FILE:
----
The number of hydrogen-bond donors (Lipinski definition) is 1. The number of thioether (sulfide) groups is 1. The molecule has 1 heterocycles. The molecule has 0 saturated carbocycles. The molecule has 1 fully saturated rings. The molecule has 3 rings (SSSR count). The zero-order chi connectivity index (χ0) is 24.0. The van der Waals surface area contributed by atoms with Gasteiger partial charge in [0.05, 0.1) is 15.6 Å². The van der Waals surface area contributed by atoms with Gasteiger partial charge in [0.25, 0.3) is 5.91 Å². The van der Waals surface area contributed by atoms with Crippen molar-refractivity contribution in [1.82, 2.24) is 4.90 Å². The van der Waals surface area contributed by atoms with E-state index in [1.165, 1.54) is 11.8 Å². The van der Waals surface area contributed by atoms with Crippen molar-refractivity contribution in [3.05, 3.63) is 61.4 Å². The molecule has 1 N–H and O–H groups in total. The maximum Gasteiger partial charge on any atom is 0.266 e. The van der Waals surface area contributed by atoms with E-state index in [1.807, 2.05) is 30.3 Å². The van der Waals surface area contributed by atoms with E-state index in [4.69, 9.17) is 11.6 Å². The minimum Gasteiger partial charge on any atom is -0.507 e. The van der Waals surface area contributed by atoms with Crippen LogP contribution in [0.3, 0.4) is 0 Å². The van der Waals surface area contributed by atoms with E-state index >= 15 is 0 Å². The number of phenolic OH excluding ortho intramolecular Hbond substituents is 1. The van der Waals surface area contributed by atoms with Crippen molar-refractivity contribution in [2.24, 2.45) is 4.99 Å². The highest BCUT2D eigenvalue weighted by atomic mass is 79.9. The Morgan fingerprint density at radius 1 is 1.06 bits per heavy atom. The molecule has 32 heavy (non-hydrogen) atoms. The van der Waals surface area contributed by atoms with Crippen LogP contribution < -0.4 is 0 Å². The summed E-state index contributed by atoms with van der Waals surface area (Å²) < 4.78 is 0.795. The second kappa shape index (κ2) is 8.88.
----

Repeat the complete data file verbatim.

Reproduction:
The number of hydrogen-bond donors (Lipinski definition) is 1. The number of thioether (sulfide) groups is 1. The molecule has 1 heterocycles. The molecule has 0 saturated carbocycles. The molecule has 1 fully saturated rings. The molecule has 3 rings (SSSR count). The zero-order chi connectivity index (χ0) is 24.0. The van der Waals surface area contributed by atoms with Gasteiger partial charge in [0.05, 0.1) is 15.6 Å². The van der Waals surface area contributed by atoms with Gasteiger partial charge in [0.25, 0.3) is 5.91 Å². The van der Waals surface area contributed by atoms with Crippen molar-refractivity contribution in [1.82, 2.24) is 4.90 Å². The van der Waals surface area contributed by atoms with E-state index in [1.165, 1.54) is 11.8 Å². The van der Waals surface area contributed by atoms with Crippen molar-refractivity contribution in [3.05, 3.63) is 61.4 Å². The molecule has 1 N–H and O–H groups in total. The maximum Gasteiger partial charge on any atom is 0.266 e. The van der Waals surface area contributed by atoms with E-state index in [1.807, 2.05) is 30.3 Å². The van der Waals surface area contributed by atoms with E-state index in [4.69, 9.17) is 11.6 Å². The minimum Gasteiger partial charge on any atom is -0.507 e. The van der Waals surface area contributed by atoms with Crippen LogP contribution in [0.3, 0.4) is 0 Å². The van der Waals surface area contributed by atoms with E-state index >= 15 is 0 Å². The number of phenolic OH excluding ortho intramolecular Hbond substituents is 1. The van der Waals surface area contributed by atoms with Crippen molar-refractivity contribution in [2.24, 2.45) is 4.99 Å². The highest BCUT2D eigenvalue weighted by atomic mass is 79.9. The Morgan fingerprint density at radius 1 is 1.06 bits per heavy atom. The molecule has 32 heavy (non-hydrogen) atoms. The van der Waals surface area contributed by atoms with Crippen LogP contribution < -0.4 is 0 Å². The summed E-state index contributed by atoms with van der Waals surface area (Å²) < 4.78 is 0.795. The second kappa shape index (κ2) is 8.88.